As well as supporting up to four monitors, and for the first time will bringing HDMI 2.0 to the mid-range, major new driver-level technologies that were introduced alongside the GTX 980 make a repeat appearance with today's GTX 960.
As a form of super-sampling, Dynamic Super Resolution is a driver-level feature which allows excellent anti-aliasing in games with relatively low performance overhead or poor even-level anti-aliasing support. By essentially rendering a scene at higher resolutions and then downscaling to the native resolution of your monitor, DSR greatly reduces the appearance of 'jaggies' but at a hefty performance cost. Aimed very much at the higher performance bracket, it's not yet clear how well suited DSR is to the GTX 960; however it's certainly a welcome free addition.
Multi-Frame Temporal Anti-Aliasing by contrast is a big addition to the mid-range. Only compatible with Maxwell-based GPUs thanks to a change in the underlying operation of memory hardware, MFAA performs anti-aliasing operations of a frame by comparing it to the preview output frame. Normally this would be a recipe for aliasing artefacts due to pixel sample positions being identical between frames, however Maxwell is able to sidestep the problem by randomising the sample positions on a frame-by-frame basis. As no part of the scene is being re-rendered MFAA is potentially far more time efficient than MSAA (the most common alternative) yet has higher fidelity than the previous in-house FXAA technique.
Voxel Global Illumination (VXGI) is the last of the big three, and unlocks more accurate simulation of lighting, including diffuse lighting, specular lighting and reflections. VXGI is being baked into NVIDIA GAMEWORKS as well as an optional component for Unreal Engine 4, and Maxwell is the first architecture to support it in hardware.
Although we’re utilising reference specifications above, it’s worth noting that there is no specific manufactured reference design for the GTX 960. NVIDIA’s graphics partners, i.e. GIGABYTE, MSI, EVGA, ASUS etc., will instead be producing their own designs based on their own manufacturing strengths and target markets. Not only will size and cooling vary significantly between the different brands, so will the factory overclock on each GTX 960 SKU.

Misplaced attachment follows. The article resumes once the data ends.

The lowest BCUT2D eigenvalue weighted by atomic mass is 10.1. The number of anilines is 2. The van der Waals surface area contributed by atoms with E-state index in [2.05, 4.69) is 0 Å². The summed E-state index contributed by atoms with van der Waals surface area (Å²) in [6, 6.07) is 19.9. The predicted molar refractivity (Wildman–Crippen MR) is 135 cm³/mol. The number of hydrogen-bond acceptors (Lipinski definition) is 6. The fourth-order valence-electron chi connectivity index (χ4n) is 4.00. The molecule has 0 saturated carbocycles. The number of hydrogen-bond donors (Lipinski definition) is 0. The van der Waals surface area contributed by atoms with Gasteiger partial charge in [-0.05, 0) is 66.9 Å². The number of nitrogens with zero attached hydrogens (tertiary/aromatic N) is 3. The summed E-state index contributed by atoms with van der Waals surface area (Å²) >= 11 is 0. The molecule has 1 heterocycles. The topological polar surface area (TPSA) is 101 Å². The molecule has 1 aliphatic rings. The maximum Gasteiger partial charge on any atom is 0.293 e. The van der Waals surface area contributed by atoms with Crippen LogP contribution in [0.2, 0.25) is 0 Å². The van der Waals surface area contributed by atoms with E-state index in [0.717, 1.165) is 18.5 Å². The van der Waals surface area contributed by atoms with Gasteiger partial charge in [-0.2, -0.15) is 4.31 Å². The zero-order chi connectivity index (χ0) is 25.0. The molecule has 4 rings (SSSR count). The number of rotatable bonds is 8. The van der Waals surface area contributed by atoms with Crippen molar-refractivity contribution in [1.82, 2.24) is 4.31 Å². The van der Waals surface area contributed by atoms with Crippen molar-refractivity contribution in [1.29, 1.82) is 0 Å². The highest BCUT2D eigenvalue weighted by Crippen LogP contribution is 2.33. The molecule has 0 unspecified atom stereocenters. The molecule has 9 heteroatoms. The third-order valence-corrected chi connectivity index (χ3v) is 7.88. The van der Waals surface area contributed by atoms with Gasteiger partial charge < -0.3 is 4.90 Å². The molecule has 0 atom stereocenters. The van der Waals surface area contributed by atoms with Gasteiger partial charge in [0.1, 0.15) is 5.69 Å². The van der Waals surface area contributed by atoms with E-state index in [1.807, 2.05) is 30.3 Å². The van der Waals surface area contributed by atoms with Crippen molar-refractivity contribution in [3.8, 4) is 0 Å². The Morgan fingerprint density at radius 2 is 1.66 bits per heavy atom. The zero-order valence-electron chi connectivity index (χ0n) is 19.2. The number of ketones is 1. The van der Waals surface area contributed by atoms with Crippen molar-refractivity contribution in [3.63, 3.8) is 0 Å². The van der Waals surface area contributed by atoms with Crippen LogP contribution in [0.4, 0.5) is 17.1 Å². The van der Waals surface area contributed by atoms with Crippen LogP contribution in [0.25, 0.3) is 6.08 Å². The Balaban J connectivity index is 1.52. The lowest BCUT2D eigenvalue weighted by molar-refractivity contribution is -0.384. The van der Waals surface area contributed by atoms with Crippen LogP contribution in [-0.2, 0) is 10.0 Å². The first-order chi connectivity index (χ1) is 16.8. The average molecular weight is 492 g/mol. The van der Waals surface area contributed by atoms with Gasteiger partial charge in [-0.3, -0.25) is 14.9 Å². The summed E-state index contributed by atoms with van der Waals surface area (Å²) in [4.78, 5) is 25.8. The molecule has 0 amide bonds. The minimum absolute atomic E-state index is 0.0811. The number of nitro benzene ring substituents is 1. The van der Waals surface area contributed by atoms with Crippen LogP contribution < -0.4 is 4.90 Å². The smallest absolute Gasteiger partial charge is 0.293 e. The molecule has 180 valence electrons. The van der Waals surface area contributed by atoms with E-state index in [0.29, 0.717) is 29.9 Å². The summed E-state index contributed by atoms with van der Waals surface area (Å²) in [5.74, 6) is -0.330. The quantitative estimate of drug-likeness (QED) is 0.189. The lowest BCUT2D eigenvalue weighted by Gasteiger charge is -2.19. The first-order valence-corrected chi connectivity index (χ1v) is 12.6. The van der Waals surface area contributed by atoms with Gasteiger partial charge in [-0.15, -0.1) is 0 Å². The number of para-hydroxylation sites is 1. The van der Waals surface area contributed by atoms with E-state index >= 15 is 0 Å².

Of course, the horsepower available to the GTX 960 won’t be needed in every game. Some titles, especially those frame-limited internally or via V-Sync, place a very low overall load on the GPU. Recognising this NVIDIA have implemented a new low power mode which shuts off the GPU fan entirely when not needed, relying instead on the passive cooling of the GPU cooler and case air flow.
This low power mode will only be supported by certain manufacturers who deem their cooling solution suitable, but could be a boon to gamers seeking the truest low-noise environment for their gaming setup. It will be interesting to see if this new tech. is put in place for NVIDIA’s future performance parts, and indeed if totally passive solutions are possible for the GTX 960 as it has been for the GTX 750Ti.
Finally, we come to the price: NVIDIA’s MSRP for the GeForce GTX 960 is £159.99, which if we’re honest is surprisingly aggressive. At the time of writing the GTX 760, which the 960 ostensively replaces, hits £179.99 at many retailers and AMD’s nearest comparable product is the Radeon R9 285 and has a similar price tag. With the release of the GTX 960 we could be looking at as significant a shape-up for the graphics card market as that which occurred upon the release of the GTX 980 and 970.
Looking ahead, there's an awful lot of room between the GTX 960 and 970 for a Ti variant to slot into. Furthermore the GTX 950 lineup also has yet to be released and might feature either a rehashed GM107 or slim-line GM206. And of course we can't forget the rumoured 'Big Maxwell' GM200. There are certainly interesting times ahead for NVIDIA.